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Kevin Douglas has deep experience representing public companies on corporate and securities laws related matters, including companies within the healthcare industry. Kevin’s public company practice focuses on corporate governance matters, securities laws compliance, mergers and acquisitions, corporate finance and shareholder activism. His representative experience has ranged from providing SEC disclosure advice to the audit committee of a Fortune 100 company to representing an NYSE-listed company in connection with its $4.3 billion acquisition by another public company to representing another NYSE-listed company in connection with its issuance of $2.2 billion in senior notes. Kevin has also represented private companies in a wide variety of mergers and acquisition, corporate finance, and other corporate law matters.

In a previous blog post, we described the steps some states have taken or are currently taking to permit or facilitate virtual shareholder meetings (i.e., “virtual-only” or “hybrid” meetings) in light of the numerous restrictions on travel and large gatherings resulting from the COVID-19 pandemic.

The governors of California, Massachusetts and North Carolina subsequently issued executive orders that suspend the application of state law that would otherwise render a virtual annual meeting impractical or impossible.

California

On March 30, 2020, and effective for meetings that have already been scheduled or must occur before June 30, 2020, the governor of California issued an executive order suspending the application of California Corporations Code Sections 20 and 600, which require a corporation to obtain the consent of its shareholders before holding a virtual annual meeting.

Continue Reading More States Temporarily Ease Restrictions on Virtual Annual Meetings

As companies continue to evaluate the impact of the novel coronavirus (COVID-19) pandemic on their business, public companies will be facing challenging disclosure considerations in connection with their upcoming first-quarter earnings calls and earnings releases.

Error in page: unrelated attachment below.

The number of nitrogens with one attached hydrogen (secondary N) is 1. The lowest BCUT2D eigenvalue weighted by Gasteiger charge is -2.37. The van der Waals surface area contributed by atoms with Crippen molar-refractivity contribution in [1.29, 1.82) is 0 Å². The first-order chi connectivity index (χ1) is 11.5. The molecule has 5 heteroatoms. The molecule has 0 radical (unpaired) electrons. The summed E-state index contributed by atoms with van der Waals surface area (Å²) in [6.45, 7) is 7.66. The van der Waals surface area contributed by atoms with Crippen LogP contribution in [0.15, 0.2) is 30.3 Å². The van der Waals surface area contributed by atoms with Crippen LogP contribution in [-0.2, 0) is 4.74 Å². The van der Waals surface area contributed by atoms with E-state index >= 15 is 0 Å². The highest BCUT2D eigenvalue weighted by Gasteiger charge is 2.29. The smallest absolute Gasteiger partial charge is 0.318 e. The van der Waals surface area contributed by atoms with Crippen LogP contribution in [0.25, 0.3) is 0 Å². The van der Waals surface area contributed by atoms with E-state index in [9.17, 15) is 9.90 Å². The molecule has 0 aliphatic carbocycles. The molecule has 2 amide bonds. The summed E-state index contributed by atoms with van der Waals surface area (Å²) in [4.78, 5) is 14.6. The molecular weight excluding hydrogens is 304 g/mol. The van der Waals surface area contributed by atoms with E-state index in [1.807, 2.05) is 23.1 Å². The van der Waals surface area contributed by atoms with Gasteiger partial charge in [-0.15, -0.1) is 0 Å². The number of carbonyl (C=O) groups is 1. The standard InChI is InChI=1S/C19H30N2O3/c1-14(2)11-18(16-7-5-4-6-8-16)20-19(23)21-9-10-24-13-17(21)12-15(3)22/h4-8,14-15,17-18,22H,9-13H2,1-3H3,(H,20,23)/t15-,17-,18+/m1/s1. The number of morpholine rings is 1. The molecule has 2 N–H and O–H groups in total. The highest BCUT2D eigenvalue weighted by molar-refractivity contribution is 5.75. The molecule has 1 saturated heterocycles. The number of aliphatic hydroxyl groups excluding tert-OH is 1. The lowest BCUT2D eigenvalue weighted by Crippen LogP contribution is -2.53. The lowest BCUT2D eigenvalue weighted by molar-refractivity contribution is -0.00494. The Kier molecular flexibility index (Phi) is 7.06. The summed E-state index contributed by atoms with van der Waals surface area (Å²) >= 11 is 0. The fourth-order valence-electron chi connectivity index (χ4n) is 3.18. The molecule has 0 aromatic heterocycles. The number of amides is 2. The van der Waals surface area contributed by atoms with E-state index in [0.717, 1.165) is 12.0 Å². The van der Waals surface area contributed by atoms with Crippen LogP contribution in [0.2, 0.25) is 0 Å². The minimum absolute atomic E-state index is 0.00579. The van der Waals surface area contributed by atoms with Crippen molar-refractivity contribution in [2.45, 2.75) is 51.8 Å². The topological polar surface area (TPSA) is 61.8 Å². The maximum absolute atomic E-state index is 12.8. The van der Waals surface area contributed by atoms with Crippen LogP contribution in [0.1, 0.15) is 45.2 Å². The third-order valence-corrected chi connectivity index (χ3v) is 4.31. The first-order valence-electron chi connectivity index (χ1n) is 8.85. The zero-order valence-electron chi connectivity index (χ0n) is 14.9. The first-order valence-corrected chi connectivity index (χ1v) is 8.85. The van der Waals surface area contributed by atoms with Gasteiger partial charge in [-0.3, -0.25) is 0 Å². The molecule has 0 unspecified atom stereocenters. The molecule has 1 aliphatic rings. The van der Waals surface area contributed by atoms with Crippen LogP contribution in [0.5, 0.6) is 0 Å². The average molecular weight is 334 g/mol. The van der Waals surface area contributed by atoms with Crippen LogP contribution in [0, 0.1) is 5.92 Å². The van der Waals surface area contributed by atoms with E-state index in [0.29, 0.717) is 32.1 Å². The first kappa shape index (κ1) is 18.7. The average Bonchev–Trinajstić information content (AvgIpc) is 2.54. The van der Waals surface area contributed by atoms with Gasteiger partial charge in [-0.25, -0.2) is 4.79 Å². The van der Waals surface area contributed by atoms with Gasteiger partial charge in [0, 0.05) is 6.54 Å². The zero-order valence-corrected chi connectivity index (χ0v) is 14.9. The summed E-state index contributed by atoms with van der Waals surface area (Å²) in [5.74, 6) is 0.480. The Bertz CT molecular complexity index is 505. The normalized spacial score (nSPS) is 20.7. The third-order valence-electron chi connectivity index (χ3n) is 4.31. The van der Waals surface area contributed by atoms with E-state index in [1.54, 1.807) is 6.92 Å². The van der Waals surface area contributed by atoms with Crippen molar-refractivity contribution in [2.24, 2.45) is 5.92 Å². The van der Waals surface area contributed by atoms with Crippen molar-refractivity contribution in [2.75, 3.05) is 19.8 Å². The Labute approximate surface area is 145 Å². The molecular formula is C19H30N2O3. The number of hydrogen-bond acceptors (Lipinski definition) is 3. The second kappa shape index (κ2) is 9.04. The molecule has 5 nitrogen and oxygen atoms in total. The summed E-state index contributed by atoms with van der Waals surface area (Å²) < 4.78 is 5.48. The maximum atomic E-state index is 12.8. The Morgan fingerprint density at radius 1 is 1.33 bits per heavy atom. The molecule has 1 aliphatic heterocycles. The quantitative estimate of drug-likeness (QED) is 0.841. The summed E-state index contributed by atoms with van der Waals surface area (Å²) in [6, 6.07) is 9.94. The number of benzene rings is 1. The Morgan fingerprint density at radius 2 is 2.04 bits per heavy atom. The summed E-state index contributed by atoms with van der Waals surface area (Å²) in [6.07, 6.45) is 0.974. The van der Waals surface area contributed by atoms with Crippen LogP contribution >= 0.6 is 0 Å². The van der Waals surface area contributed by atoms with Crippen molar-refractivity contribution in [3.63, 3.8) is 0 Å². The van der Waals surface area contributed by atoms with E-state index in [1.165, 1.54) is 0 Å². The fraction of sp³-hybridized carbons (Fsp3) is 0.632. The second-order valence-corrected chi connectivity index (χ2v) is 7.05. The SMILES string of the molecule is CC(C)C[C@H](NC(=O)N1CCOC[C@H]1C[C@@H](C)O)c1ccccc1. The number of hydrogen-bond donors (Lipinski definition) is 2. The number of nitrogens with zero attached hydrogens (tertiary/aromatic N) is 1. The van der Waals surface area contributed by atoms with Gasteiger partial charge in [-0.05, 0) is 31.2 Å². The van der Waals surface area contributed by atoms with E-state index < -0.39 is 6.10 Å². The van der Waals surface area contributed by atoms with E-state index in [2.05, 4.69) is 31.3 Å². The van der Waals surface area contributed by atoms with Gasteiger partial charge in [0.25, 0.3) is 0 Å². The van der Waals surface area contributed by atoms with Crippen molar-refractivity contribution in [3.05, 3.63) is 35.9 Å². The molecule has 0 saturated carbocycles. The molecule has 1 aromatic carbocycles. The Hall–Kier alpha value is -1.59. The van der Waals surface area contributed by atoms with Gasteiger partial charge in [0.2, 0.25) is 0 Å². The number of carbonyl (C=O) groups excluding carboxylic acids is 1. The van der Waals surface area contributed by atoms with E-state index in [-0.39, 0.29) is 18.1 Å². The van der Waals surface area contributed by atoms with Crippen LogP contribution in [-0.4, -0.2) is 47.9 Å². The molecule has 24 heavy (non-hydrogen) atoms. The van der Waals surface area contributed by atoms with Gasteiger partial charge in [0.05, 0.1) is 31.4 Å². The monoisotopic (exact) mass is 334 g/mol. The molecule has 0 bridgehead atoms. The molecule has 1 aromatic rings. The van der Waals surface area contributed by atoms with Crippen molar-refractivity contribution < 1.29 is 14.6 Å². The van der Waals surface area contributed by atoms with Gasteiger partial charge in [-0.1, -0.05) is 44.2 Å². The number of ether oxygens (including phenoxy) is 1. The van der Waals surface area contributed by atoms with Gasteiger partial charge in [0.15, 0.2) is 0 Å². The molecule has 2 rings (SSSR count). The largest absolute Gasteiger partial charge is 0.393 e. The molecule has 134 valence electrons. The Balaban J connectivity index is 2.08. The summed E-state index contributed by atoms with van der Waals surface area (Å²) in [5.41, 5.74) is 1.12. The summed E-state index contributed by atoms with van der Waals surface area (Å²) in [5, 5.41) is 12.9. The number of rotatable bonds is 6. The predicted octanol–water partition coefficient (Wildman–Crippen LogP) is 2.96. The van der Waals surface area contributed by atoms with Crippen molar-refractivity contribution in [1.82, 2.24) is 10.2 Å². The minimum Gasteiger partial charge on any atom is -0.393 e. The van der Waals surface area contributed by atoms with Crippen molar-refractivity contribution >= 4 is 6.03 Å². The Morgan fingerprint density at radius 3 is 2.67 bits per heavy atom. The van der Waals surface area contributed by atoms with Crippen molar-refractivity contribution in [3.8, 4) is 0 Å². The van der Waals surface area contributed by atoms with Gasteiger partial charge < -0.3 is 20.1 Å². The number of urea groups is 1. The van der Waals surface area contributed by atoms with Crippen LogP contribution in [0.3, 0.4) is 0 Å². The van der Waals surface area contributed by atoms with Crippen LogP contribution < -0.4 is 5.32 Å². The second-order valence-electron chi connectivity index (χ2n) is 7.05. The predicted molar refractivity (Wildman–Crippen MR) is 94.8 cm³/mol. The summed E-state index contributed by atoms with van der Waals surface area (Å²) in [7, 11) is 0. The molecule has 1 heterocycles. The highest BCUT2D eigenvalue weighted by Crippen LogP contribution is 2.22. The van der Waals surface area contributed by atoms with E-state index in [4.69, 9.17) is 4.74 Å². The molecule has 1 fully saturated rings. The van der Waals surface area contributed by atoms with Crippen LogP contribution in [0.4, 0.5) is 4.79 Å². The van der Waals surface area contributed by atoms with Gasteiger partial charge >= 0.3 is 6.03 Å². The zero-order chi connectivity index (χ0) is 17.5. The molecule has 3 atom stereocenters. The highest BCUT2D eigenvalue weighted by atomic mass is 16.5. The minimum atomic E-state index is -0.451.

As a backdrop, a significant number of public companies, concentrated in industries which have felt the strongest immediate impact of the crisis (such as companies whose business is tied to the travel industry), have either updated (e.g., Mastercard) or withdrawn (e.g., Hyatt Hotels, MGM Resorts, Twitter) their 2020 guidance due to the economic fallout and the uncertainty surrounding this pandemic.

Whether or not a public company has updated or withdrawn its 2020 guidance based on COVID-19 considerations, public companies will face challenging disclosure decisions as they approach their first-quarter (for calendar year-end companies) earnings releases and earnings calls.  A key reference point in this regard is CF Disclosure Guidance, Topic No. 9, issued by the Division of Corporation Finance on March 25, which highlights the perspective of the Staff regarding various disclosure considerations related to the COVID-19 pandemic.

Continue Reading High-Level Considerations for First-Quarter 2020 Earnings Releases and Guidance in Uncertain Times

In a previous blog post, we discussed the availability of virtual shareholder meetings (i.e., “virtual-only” and “hybrid” meetings) as a potential alternative to the traditional in-person meeting during the 2020 proxy season in light of the public health and safety crisis posed by the novel coronavirus (COVID-19) pandemic (we also discussed virtual annual meeting guidance provided by the SEC in a subsequent blog post). In response to COVID-19, states such as Connecticut, Georgia, New Jersey and New York have taken steps to remove barriers to virtual annual meetings under existing state law. Continue reading to learn more about steps these states are taking.

Continue Reading States Remove Barriers to Virtual Annual Meetings in Light of COVID-19 Pandemic